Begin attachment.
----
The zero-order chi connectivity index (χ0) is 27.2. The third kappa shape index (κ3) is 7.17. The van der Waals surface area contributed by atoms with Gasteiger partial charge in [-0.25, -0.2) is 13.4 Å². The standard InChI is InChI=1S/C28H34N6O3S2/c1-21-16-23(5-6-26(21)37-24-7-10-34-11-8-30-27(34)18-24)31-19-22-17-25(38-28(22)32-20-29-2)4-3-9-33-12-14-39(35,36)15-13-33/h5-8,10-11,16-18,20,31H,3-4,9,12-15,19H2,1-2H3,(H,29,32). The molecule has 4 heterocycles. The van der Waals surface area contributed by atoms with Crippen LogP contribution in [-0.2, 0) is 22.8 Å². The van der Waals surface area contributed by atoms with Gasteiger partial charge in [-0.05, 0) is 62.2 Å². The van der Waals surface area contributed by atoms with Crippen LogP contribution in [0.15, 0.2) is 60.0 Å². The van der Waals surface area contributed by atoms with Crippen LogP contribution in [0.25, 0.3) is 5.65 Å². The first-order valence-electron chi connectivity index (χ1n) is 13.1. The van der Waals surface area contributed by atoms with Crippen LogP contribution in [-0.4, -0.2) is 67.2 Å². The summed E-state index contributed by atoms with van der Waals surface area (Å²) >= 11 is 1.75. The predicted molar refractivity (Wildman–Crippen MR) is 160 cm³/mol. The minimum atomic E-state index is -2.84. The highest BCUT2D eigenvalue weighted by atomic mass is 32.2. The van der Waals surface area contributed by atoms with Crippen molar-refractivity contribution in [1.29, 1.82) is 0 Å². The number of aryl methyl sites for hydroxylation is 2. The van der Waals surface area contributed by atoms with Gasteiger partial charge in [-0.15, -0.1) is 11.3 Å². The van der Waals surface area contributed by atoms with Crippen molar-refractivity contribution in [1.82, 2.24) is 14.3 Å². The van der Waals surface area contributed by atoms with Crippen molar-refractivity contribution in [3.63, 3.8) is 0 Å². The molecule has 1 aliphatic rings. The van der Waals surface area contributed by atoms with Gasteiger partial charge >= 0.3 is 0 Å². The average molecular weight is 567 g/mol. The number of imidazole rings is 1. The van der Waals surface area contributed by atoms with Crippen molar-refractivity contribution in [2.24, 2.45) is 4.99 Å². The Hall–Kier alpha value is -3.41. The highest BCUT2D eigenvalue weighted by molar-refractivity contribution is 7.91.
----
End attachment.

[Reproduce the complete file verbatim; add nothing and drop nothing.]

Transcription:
The zero-order chi connectivity index (χ0) is 27.2. The third kappa shape index (κ3) is 7.17. The van der Waals surface area contributed by atoms with Gasteiger partial charge in [-0.25, -0.2) is 13.4 Å². The standard InChI is InChI=1S/C28H34N6O3S2/c1-21-16-23(5-6-26(21)37-24-7-10-34-11-8-30-27(34)18-24)31-19-22-17-25(38-28(22)32-20-29-2)4-3-9-33-12-14-39(35,36)15-13-33/h5-8,10-11,16-18,20,31H,3-4,9,12-15,19H2,1-2H3,(H,29,32). The molecule has 4 heterocycles. The van der Waals surface area contributed by atoms with Crippen LogP contribution in [-0.2, 0) is 22.8 Å². The van der Waals surface area contributed by atoms with Gasteiger partial charge in [-0.05, 0) is 62.2 Å². The van der Waals surface area contributed by atoms with Crippen LogP contribution in [0.15, 0.2) is 60.0 Å². The van der Waals surface area contributed by atoms with Crippen LogP contribution in [0.25, 0.3) is 5.65 Å². The first-order valence-electron chi connectivity index (χ1n) is 13.1. The van der Waals surface area contributed by atoms with Crippen LogP contribution in [-0.4, -0.2) is 67.2 Å². The summed E-state index contributed by atoms with van der Waals surface area (Å²) >= 11 is 1.75. The predicted molar refractivity (Wildman–Crippen MR) is 160 cm³/mol. The minimum atomic E-state index is -2.84. The highest BCUT2D eigenvalue weighted by atomic mass is 32.2. The van der Waals surface area contributed by atoms with Crippen molar-refractivity contribution in [1.29, 1.82) is 0 Å². The number of aryl methyl sites for hydroxylation is 2. The van der Waals surface area contributed by atoms with Gasteiger partial charge in [-0.15, -0.1) is 11.3 Å². The van der Waals surface area contributed by atoms with Crippen molar-refractivity contribution in [1.82, 2.24) is 14.3 Å². The van der Waals surface area contributed by atoms with Crippen molar-refractivity contribution in [3.63, 3.8) is 0 Å². The molecule has 1 aliphatic rings. The van der Waals surface area contributed by atoms with Gasteiger partial charge >= 0.3 is 0 Å². The average molecular weight is 567 g/mol. The number of imidazole rings is 1. The van der Waals surface area contributed by atoms with Crippen molar-refractivity contribution in [2.24, 2.45) is 4.99 Å². The Hall–Kier alpha value is -3.41. The highest BCUT2D eigenvalue weighted by molar-refractivity contribution is 7.91.